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AR actually makes us better

Robert Combier
Robert Combier
POSTED December 9th, 2020

Technology has indisputably made our lives easier, but has it made us any better? (Will your new camera actually make you a better photographer?)

We can now communicate instantly, travel further, and machines have revolutionized production, but why does it still take decades of in-person teaching (or 10,000 hours) to create an expert human? You might say that, well, we won’t need expert humans… but I would argue that as products and services become increasingly more complex, they are in-fact more necessary. 

To prove my point, think about the moment when your flight is about to take off, but the captain announces that there’s a problem and you have to wait hours until “they” can fix it. Who are “they” anyway?  And why are “they” seemingly always in short supply? They — the Expert Humans will likely remain a single point of failure (or success) — and all the King’s, robots,  carbon fiber and computers can’t put Humpty your Boeing 787 back together again, until the right “they” get here to fix it. 

Despite millions of lines of code and dozens of service personnel, the fact that there’s only one expert among them means your flight is delayed.

Let’s make more of Them, then

I mentioned previously that it takes 10,000 hours to make an expert or reach mastery of a topic — and it is often true in many professions. The outcome of that time is a brain that has been through thousands of problems, situations, and developed higher order mental models for solving them. What is difficult and precious is that this person can now pattern match problems, associate solutions, and navigate around critical “gotchas.”

So how can we make 100 or even a 1000 times more of… “them”, the walking technological problem solvers? At Scope AR, we believe we can make — or convert– them on demand, and instantly.

And we do it by tightly integrating the human sensory system to the digital data system.

The Human as a Data System

If you treat the human like a data system, and you have lots of complex information to transfer, it follows that you would want dense expert knowledge to transfer through the sensory channel with the highest bandwidth.

So what are the equivalent baud rates of the senses? This has been documented in physiology literature.

Information transmissions rates of the senses

Sensory SystemBits per second
Eyes / Visual10,000,000
Skin / Tactile1,000,000
Ears / Auditory100,000
Nose / Olfactory100,000
Taste / Gustatory1,000
Source: https://www.britannica.com/science/information-theory/Physiology

Our eyes and visual circuitry are incredibly evolved: they process light intensity, color, spatial nuances— it is the information superhighway into the mind. An infamous example:

George W Bush’s 3D spatial recognition and visual nervous system performs perfectly to dodge the shoe, despite less than 250ms of time to process a threat and activate a response.

What about reading?

Reading is visual right? Can’t we ingest gigabytes of information by reading with our eyes?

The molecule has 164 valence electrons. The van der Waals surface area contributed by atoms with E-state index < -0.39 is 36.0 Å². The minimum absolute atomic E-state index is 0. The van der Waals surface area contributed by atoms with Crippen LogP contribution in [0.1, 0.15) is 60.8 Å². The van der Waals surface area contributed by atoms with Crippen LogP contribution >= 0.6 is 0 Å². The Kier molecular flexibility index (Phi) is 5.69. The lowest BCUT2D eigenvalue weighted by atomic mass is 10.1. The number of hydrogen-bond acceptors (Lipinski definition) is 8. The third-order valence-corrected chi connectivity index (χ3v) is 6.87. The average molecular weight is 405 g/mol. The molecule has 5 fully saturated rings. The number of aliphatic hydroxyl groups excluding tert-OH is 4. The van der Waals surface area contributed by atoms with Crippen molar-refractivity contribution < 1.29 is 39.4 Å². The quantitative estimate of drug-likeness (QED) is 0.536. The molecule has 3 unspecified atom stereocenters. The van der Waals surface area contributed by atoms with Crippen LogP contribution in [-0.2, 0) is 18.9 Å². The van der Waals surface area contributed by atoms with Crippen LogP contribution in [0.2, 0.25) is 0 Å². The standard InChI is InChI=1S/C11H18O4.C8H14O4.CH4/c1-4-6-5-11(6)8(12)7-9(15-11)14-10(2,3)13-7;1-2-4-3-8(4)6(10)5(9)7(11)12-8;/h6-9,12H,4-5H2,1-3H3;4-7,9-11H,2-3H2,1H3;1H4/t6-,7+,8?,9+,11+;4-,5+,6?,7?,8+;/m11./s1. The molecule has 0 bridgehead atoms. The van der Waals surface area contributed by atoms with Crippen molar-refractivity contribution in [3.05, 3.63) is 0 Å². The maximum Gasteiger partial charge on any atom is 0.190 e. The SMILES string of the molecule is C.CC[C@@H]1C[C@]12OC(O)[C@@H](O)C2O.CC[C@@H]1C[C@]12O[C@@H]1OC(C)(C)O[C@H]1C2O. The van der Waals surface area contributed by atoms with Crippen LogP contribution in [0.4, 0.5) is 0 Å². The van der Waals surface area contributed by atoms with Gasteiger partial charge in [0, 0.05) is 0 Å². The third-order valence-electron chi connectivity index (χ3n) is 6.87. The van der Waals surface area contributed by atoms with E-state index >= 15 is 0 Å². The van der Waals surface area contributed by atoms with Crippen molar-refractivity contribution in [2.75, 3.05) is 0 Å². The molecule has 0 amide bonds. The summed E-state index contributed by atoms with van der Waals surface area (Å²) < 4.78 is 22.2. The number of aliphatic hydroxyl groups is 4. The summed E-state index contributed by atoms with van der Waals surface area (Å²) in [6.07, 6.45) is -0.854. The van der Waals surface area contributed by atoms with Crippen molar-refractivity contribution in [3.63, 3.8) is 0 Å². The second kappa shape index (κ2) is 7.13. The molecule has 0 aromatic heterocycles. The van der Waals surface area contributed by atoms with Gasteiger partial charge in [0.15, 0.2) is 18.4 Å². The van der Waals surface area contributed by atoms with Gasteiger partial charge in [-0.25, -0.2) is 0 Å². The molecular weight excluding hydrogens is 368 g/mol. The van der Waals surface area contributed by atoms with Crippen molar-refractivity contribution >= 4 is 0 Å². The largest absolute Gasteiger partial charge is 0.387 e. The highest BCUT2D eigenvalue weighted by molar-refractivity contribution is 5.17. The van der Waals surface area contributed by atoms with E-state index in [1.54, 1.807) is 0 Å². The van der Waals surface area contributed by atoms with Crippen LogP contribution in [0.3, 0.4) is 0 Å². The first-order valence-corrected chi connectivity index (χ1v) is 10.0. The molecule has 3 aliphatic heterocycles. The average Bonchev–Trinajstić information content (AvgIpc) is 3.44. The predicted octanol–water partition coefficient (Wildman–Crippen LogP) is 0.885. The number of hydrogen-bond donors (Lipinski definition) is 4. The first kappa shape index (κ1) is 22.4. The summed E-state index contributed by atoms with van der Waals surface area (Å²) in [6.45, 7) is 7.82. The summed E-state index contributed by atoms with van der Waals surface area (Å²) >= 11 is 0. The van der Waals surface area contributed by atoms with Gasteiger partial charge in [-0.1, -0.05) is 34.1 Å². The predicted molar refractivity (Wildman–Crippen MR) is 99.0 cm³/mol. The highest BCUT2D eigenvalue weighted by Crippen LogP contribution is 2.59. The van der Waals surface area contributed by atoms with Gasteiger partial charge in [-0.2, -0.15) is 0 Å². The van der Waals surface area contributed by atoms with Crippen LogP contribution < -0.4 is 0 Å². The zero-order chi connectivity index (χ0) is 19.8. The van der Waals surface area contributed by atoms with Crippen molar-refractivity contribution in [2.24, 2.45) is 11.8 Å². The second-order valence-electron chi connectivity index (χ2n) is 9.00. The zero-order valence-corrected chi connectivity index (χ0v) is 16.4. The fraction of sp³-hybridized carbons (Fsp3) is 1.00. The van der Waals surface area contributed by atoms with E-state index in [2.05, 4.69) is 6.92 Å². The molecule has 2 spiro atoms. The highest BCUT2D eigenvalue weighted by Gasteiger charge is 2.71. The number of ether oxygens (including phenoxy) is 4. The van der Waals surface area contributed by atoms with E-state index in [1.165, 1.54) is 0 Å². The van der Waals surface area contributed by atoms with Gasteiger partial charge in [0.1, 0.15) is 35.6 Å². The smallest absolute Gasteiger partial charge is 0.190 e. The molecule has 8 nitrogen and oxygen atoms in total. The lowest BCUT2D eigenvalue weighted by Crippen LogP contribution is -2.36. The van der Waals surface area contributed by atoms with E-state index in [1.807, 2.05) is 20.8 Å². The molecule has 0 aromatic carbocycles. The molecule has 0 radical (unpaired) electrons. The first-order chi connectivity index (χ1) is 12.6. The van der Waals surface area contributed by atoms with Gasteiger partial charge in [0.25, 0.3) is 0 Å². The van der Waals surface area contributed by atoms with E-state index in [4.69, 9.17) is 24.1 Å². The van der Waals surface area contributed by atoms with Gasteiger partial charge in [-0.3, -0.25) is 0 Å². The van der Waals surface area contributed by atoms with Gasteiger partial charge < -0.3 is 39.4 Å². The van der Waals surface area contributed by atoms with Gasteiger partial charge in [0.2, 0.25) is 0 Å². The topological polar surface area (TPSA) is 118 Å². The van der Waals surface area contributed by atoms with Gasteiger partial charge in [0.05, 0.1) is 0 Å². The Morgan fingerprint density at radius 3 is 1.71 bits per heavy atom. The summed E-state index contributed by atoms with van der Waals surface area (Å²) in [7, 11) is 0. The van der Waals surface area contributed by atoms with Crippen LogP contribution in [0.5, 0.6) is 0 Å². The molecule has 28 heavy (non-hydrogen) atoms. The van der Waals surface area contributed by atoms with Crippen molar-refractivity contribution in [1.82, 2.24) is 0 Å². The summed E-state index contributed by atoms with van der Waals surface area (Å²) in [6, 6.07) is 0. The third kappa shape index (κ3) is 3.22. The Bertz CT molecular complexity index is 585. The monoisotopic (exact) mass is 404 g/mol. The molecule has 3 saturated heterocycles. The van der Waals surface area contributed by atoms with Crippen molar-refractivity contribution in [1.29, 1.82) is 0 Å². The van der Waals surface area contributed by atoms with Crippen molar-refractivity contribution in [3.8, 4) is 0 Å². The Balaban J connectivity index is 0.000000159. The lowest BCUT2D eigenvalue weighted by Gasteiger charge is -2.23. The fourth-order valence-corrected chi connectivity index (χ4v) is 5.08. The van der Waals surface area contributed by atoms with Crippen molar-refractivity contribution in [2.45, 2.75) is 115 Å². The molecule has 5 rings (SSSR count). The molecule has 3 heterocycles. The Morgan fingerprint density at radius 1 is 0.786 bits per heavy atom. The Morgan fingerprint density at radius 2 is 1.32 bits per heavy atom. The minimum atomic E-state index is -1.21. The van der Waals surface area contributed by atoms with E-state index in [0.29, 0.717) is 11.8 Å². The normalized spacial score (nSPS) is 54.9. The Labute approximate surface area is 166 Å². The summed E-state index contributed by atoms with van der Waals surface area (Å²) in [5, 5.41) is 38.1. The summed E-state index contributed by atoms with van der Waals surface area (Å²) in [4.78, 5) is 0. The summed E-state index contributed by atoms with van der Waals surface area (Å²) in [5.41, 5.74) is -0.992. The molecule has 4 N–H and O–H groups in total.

Unfortunately, reading is bottlenecked by an auditory process. Yes, the eyes ingest the symbols, but those are actually converted to sounds and enter the brain through the auditory channel. It’s why you “hear” words in your head as you read. The downside is that as an upload link to a data system, it is limited to 100kbits per second, which is around 100X slower than the visual channel. It’s also why you take forever to assemble IKEA furniture the first time, but the second time through is much faster. The second time, you are “seeing” the steps through memory, and leveraging visual-spatial circuitry to guide you through the process.

Why is visual information in 3D so critical for field service?

Humans progress through what military tacticians call the OODA loop: Observation, Orientation, Decision and Action.  Observation and Orientation are visual in nature and critical before decisions and actions can be successful.  The faster technology can help humans compress these two stages of decision support, the more work can get done without any loss of precision.  However, with the sky-rocketing sophistication of technology and the exponential rise of machine-to-machine operations, overall complexity is making observation and orientation even more difficult.  Yet human decision support remains vital to the smooth operation of these systems of systems.  The faster technology can detect anomalies, catalog symptoms and direct attention, the more a technician can focus on the critical thinking required for precise intervention and execution.  The more visual the technology, the higher force multiplication of the human supercomputer.

Bringing high speed expertise into a better reality

To do this, we developed the first augmented reality for industrial enterprise environments, for the hidden layer of experts and technicians that fix your plane at the departure gate… and the results are staggering. We repeatedly see 10X faster completion rate of complex tasks, 10,000X considering skipping formal training, and 5X higher “first time right”. And we ve found that it works across industries. Consider the magnitude of making every human in your operations network 10X better.

With so many new things out there that compete to make us worse, not better— that force or distract the “them” not to be “there”… the time is now to turn our technology into a way that augments ourselves and our ultimately world.